Objective: To determine the natural history of hypercholesterolemia in the first 3 years of disease in an inception cohort of patients with systemic lupus erythematosus (SLE) followed at a single center and to determine the influence of hypercholesterolemia on the subsequent development of coronary artery disease (CAD) related events.
Methods: We identified patients who were seen at the University of Toronto lupus clinic within 1 year of diagnosis from January 1, 1974, to December 31, 1987, and who were seen at least once a year in the first 3 years. Patients were divided into 3 groups: Normal cholesterol: serum total cholesterol (TC) < 5.2 mmol/l throughout the 3 year period of study. Sustained hypercholesterolemia: at least one measurement of TC of > 5.2 mmol/l in each of the first 3 years at the clinic. Variable hypercholesterolemia: TC > 5.2 mmol/l in no more than 2 of the first 3 years of followup. Patients were followed from inception until the present day. The primary outcome was the time of the first CAD related event (myocardial infarction, angina, or sudden unexplained death).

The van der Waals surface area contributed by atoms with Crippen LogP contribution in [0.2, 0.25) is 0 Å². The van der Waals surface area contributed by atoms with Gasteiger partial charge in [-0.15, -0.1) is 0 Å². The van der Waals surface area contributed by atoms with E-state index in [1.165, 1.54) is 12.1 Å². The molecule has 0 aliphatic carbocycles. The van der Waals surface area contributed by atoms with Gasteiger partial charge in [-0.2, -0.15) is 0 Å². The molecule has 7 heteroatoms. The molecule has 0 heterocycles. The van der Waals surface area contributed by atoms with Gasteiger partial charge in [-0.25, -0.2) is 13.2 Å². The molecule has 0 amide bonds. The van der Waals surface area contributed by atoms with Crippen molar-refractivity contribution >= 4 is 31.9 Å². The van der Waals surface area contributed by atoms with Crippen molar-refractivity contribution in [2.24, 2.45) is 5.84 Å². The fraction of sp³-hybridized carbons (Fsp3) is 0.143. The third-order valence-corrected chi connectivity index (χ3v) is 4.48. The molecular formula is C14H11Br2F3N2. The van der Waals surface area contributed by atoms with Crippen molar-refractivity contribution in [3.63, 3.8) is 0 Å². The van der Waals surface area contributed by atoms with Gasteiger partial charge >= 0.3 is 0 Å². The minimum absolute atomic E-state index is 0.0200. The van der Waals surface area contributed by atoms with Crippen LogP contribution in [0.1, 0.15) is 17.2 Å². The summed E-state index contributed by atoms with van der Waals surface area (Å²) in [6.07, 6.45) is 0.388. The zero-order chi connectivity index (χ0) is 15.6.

Results: One hundred thirty-four patients (118 women, 16 men) were studied: 33 (24.6%) had normal cholesterol, 54 (40.3%) had sustained hypercholesterolemia, and 47 (35.1%) had variable hypercholesterolemia. Using multiple logistic regression the best predictors of sustained hypercholesterolemia were cumulative dose of steroids, no antimalarial therapy, and age of onset of SLE > 35 years old. CAD related events occurred in 1 (3%) of the normal TC group, 3 (6.4%) of the variable group, and in 15 (27.8%) of the sustained group (p = 0.003), 79% of all CAD events occurred in the sustained group. The best predictors of CAD were sustained hypercholesterolemia, lung involvement, and age at onset of SLE > 35 years.
Conclusion: Within 3 years of diagnosis, 75.4% of patients with SLE had elevated TC, which was sustained in 40.3% of all patients. Older age at onset as well as increased cumulative dose of steroids and no antimalarial therapy are significant predictors of this group. It is this group that experiences the majority of CAD related events. Aggressive lipid lowering therapy should be targeted at such patients.